May 9, 2012 is the first of what will hopefully be many Global Accessibility Awareness Days. The concept is simple, I hope: raising awareness of accessibility issues around the globe, so I’m going to neglect to spend a great deal of time explaining what it is.

The day was inspired by Joe Devon and has tirelessly been promoted by Joe and Jennison Asuncion — and all thanks to them for their work!

Why Global Accessibility Awareness

The biggest problem facing accessibility practitioners continues to be awareness. When the people responsible for creating content don’t fully (or even partially) comprehend the consequences of their actions, it is almost certain that what they produce will exhibit fundamental accessibility problems. It’s rarely malicious — there are certainly people out there who expressly decide that they are putting other priorities first, but I don’t believe it’s actually out of malice. It’s usually a lack of understanding.

The hope for an event like Global Accessibility Awareness Day is that the impact will be broad enough that it can successfully reach people who don’t already understand the issues — conferences rarely accomplish this, although they help, because those who attend are already involved, in some way, in accessibility issues.

A small change can make a large difference. Something as simple as providing keyboard focus can transform an online purchase from a frustrating and dissatisfying experience to an easy, pleasurable task. (At least, if you like shopping.)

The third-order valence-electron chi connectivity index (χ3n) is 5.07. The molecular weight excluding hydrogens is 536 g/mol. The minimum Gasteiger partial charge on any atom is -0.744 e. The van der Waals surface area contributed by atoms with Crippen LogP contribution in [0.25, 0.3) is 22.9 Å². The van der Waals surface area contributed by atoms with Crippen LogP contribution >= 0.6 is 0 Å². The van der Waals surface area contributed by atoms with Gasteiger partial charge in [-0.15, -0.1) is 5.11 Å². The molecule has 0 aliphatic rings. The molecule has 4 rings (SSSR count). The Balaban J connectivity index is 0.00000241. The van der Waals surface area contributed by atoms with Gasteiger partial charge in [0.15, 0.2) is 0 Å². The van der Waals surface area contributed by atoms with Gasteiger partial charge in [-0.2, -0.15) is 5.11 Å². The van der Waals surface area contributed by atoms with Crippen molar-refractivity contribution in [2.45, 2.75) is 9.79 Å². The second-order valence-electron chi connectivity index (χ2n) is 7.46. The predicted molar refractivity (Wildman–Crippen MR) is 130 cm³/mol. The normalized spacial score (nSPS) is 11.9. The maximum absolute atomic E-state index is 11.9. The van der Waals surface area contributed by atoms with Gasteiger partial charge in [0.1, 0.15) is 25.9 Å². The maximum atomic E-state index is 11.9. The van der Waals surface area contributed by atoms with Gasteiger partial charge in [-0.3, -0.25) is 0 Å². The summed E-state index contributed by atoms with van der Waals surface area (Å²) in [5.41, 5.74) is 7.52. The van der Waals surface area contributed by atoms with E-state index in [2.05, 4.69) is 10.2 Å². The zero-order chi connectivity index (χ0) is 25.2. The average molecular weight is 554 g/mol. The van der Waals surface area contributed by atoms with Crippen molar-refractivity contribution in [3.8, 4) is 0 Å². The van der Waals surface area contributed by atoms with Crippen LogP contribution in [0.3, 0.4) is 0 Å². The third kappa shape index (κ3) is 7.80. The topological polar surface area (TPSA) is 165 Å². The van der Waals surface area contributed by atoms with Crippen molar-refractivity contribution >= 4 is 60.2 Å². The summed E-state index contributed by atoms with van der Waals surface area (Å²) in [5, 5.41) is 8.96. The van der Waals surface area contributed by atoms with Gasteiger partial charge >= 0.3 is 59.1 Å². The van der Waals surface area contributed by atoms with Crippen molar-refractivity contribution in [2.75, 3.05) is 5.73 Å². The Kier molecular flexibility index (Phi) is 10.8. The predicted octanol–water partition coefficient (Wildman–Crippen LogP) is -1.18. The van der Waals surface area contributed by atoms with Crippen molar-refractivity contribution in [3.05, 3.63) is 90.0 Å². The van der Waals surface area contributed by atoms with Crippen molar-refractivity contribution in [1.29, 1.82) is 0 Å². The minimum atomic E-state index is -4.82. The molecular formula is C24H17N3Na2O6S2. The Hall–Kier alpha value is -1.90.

But not everybody knows that.

What can you do to help?

First, talk about the issues. Tweet about them; post about them on Facebook; write a blog post. Get the word out. The more accessibility is talked about the more people will know about it. If you reach just one person who becomes curious and reads a little bit more than you have been successful. Awareness has increased. Cheerio.

Evangelize to your colleagues, if they haven’t bought in. Learn the most common business case arguments, and be ready to defend them. It’s a chronic problem that getting “the right look” commonly outweighs the importance of accessibility on many projects.

If you’re in a position to take part in a Global Accessibility Awareness Day event, please do — I’m not within a thousand miles of one, so I certainly won’t be there, but I’d love to hear about them from somebody who attends!

It’s not just a day

Promoting accessibility awareness needs to be a lifestyle, not just a day. One day of heavy promotion is a great thing — the sheer volume of information greatly increases the likelihood that those who need the information will receive it. But don’t let it go there!

Pulling the world forward to be truly welcoming on all accessibility fronts may be eternal and Herculean, but it isn’t Sisyphean. This is a task we can succeed at, if we keep moving.